boyfriend” and “girlfriend” are the generic terms most people use to describe an exclusive, non-married significant other, but really, how appropiate is it for a 50 year old divorcee grandmother to refer to the 56 year old plumber she met at a promise-keepers conference in kansas city that’s been laying pipe for the past couple of months as her effing boyfriend? what gives here? why do we continue to use such an inapplicable word with such extreme prejudice? why do i only seemingly care passionately about such inane subjects?

today, at the world famous, the champ will discuss the merits and faults of a few of the different terms used for non-married significant others, hopefully eventually finding and agreeing on a term that can eventually replace boyfriend and girlfriend in our general lexicon.


–is the common generic term, but the “boy” involved gives it a bit of a juvenile feel. sure “boyfriend” is cool when you’re 14, double dating at dave and busters and fantasizing about a possible extended finger bang in the backseat of a minivan later on, but it just sounds wrong to hear a 35 year old women talking about “boning her boyfriend

***sidenote: unless, of course, said girlfriend is kenya moore, and said boyfriend is the champ, in which case, she could call the champ whatever the hell she pleased***


–also a common generic term, but black woman have made it too ambiguous. “girlfriend” could be anything from a man’s mate to a woman’s best friend drunken weekend carpet muncher. we need some unambiguousness. i like that word, unambiguousness. i think “unambiguousness” might even replace “lil champ” as the name for, ummm, “lil champ”.


–too vanilla. also, since “mating” is one of the proper ways of saying “f**king” or “boning”, wouldn’t saying “my mate” be the same as saying “my f*ck” or “my bone”? wouldn’t that be a bit presumptious? doesn’t “mate” have a somewhat animalistic connotation? if sarah palin had a kid in the woods, would michelle malkin adopt it?


–sounds like something my ex fiancee’s mom would say…and she’s 67.


–whenever i hear this term i think about some 45 year old divorced chick named shirley that works at blue cross/blue shield, drives a cavalier with a leopard interior and smokes newports. i actually think that all 45 year old women who still date should just be referred to as “shirleys”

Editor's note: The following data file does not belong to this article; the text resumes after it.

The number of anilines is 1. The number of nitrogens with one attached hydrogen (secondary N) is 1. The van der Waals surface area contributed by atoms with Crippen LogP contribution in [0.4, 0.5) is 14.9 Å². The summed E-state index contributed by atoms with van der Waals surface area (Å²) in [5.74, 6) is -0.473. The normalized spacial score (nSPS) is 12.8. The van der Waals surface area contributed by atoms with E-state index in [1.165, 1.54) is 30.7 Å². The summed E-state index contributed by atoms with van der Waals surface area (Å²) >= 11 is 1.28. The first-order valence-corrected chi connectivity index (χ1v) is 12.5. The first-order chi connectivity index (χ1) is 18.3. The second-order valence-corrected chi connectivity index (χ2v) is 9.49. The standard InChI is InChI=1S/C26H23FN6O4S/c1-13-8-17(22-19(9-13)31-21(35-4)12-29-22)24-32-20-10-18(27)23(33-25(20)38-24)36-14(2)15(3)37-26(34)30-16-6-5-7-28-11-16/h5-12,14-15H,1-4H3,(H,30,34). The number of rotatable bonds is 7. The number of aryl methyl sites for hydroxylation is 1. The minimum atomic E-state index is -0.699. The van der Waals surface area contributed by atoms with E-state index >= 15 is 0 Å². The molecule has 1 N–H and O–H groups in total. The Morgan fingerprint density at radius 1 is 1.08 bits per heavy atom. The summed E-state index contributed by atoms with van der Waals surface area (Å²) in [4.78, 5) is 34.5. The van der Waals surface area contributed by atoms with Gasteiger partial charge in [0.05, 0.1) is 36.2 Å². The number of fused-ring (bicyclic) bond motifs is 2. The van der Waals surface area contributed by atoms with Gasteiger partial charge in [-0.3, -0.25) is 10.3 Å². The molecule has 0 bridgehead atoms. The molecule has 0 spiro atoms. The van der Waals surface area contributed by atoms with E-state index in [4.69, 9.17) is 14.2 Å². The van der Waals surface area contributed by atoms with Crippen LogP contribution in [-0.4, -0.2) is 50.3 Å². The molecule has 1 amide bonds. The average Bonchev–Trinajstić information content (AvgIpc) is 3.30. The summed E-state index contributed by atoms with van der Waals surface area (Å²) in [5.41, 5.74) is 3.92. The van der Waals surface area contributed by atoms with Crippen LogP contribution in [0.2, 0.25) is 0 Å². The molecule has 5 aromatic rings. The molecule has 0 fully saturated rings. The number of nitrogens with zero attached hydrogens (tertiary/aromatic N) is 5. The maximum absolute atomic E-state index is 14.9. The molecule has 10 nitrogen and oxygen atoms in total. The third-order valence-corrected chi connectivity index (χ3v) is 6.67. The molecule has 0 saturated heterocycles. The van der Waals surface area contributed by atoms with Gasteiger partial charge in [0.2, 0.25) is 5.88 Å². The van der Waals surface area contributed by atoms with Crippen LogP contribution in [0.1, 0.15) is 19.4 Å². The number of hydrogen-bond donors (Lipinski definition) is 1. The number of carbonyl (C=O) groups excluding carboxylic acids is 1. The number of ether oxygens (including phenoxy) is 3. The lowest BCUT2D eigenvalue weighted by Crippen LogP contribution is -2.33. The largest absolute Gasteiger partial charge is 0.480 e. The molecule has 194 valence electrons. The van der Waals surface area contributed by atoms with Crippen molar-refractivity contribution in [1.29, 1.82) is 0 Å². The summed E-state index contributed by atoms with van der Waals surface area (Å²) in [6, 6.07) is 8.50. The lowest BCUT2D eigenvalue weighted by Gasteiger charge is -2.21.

“significant other”

–eh. what if you’re just exclusively dating and sleeping with this cat, but the relationship and the person really aint that significant to you?

“gentleman caller”

–sounds too date-rapey for some reason. whenever i see this i think of a character michael beach would play

the gentleman caller, personified

the gentleman caller, personified


–along with the raindow (a subject that panama wrote about like 8 years ago) gay people ruined this word for everybody else.


–too possessive. and, even though a 21 year old is technically a man, it sounds terrible to me when any chick younger than 30 refers to the guy she’s seeing as her “man”, to the point that just hearing the hook from nivea’s “dont mess with my man” used to invoke uncontrollable dry heaving


–just like “man”, “woman” only works with somebody you’ve had sex with at least 200 times. men that refer to the woman they’re seeing as “my woman” probably are most likely to beat their women or cheat as well. of course, i have absolutely no concrete reason or proof for that determination…its just a hunch.

“my girl”

–this one is actually my favorite. it sounds a bit more intimate than “girlfriend“, and also lets the person know that they’re your n-word as well as the person theyre having monkey sex with. i dont think theres an age cut-off with this one as well. unfortunately…

“my boy”

–doesnt have the same connotation. there is nothing more platonic sounding than a chick refering to a guy she’s seeing as “my boy“. in fact, i have a theory that states that whenever a woman does do that, its a way of hinting that “you know, i’m with him and shit…but if something better came along, i’d drop him quicker than amil